The Company derives its revenues from three principal sources: 1) airfreight, 2) ocean freight and 3) customs brokerage and other services and these are the revenue categories presented in the financial statements.

9




As a non-asset based carrier, the Company does not own transportation assets.  Rather, the Company generates the major portion of its air and ocean freight revenues by purchasing transportation services from direct (asset-based) carriers and reselling those services to its customers.   The difference between the rate billed to customers (the sell rate), and the rate paid to the carrier (the buy rate) is termed “net revenue” or “yield.”  By consolidating shipments from multiple customers and concentrating its buying power, the Company is able to negotiate favorable buy rates from the direct carriers, while at the same time offering lower sell rates than customers would otherwise be able to negotiate themselves.

Customs brokerage and other services involves providing services at destination, such as helping customers clear shipments through customs by preparing required documentation, calculating and providing for payment of duties and other taxes on behalf of the customers as well as arranging for any required inspections by governmental agencies, and arranging for delivery.   This is a complicated function requiring technical knowledge of customs rules and regulations in the multitude of countries in which the Company has offices.

The Company’s ability to provide services to its customers is highly dependent on good working relationships with a variety of entities including airlines, ocean steamship lines, and governmental agencies.  The significance of maintaining acceptable working relationships with governmental agencies and asset-based providers involved in global trade has gained increased importance as a result of ongoing concern over terrorism.  As each carrier labors to comply with governmental regulations implementing security policies and procedures, inherent conflicts emerge which can and do affect global trade to some degree.  A good reputation helps to develop practical working understandings that will effectively meet security requirements while minimizing potential international trade obstacles.  The Company considers its current working relationships with these entities to be satisfactory.  However, changes in space allotments available from carriers, governmental deregulation efforts, “modernization” of the regulations governing customs brokerage, and/or changes in governmental quota restrictions could affect the Company’s business in unpredictable ways.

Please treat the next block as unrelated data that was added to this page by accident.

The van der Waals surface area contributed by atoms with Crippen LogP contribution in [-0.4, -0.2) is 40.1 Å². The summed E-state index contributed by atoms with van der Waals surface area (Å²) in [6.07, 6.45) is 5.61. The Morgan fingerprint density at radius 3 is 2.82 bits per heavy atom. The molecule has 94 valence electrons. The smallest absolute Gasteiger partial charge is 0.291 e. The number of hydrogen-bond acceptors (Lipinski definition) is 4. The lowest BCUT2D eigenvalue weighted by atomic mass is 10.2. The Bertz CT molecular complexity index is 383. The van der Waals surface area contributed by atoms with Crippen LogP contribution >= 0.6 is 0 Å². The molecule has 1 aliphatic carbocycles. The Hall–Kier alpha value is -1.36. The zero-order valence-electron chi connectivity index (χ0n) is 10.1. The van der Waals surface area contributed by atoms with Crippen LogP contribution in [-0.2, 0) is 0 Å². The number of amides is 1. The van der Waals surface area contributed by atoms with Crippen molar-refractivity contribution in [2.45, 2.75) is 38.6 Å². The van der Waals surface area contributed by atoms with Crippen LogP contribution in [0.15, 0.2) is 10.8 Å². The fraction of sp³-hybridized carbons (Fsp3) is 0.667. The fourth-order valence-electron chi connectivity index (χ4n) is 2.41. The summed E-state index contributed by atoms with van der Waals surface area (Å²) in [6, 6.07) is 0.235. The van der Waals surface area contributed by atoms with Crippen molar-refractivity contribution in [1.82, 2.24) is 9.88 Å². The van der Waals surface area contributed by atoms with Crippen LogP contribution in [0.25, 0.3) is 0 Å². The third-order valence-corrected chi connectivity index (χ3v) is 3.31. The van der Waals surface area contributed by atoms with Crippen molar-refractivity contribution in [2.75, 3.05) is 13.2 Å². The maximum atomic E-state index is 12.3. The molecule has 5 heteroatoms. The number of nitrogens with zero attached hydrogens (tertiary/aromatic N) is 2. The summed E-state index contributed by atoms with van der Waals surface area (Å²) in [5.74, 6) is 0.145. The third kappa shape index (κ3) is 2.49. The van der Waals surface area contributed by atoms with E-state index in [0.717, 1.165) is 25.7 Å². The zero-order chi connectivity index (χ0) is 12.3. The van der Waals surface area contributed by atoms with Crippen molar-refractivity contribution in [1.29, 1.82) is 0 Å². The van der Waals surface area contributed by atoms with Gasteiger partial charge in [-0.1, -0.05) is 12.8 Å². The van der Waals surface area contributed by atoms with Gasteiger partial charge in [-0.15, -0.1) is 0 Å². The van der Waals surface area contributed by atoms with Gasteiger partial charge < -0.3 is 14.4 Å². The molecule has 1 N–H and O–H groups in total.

Historically, the Company’s operating results have been subject to a seasonal trend when measured on a quarterly basis.  The first quarter has traditionally been the weakest and the third and fourth quarters have traditionally been the strongest.  This pattern is the result of, or is influenced by, numerous factors including climate, national holidays, consumer demand, economic conditions and a myriad of other similar and subtle forces.  In addition, this historical quarterly trend has been influenced by the growth and diversification of the Company’s international network and service offerings.  The Company cannot accurately forecast many of these factors nor can the Company estimate accurately the relative influence of any particular factor and, as a result, there can be no assurance that historical patterns, if any, will continue in future periods.

A significant portion of the Company’s revenues are derived from customers in retail industries whose shipping patterns are tied closely to consumer demand, and from customers in industries whose shipping patterns are dependent upon just-in-time production schedules.  Therefore, the timing of the Company’s revenues are, to a large degree, impacted by factors out of the Company’s control, such as a sudden change in consumer demand for retail goods and/or manufacturing production delays.  Additionally, many customers ship a significant portion of their goods at or near the end of a quarter, and therefore, the Company may not learn of a shortfall in revenues until late in a quarter.  To the extent that a shortfall in revenues or earnings was not expected by securities analysts, any such shortfall from levels predicted by securities analysts could have an immediate and adverse effect on the trading price of the Company’s stock.

As further discussed under liquidity and capital resources, total capital expenditures in 2007 are expected to exceed $106 million.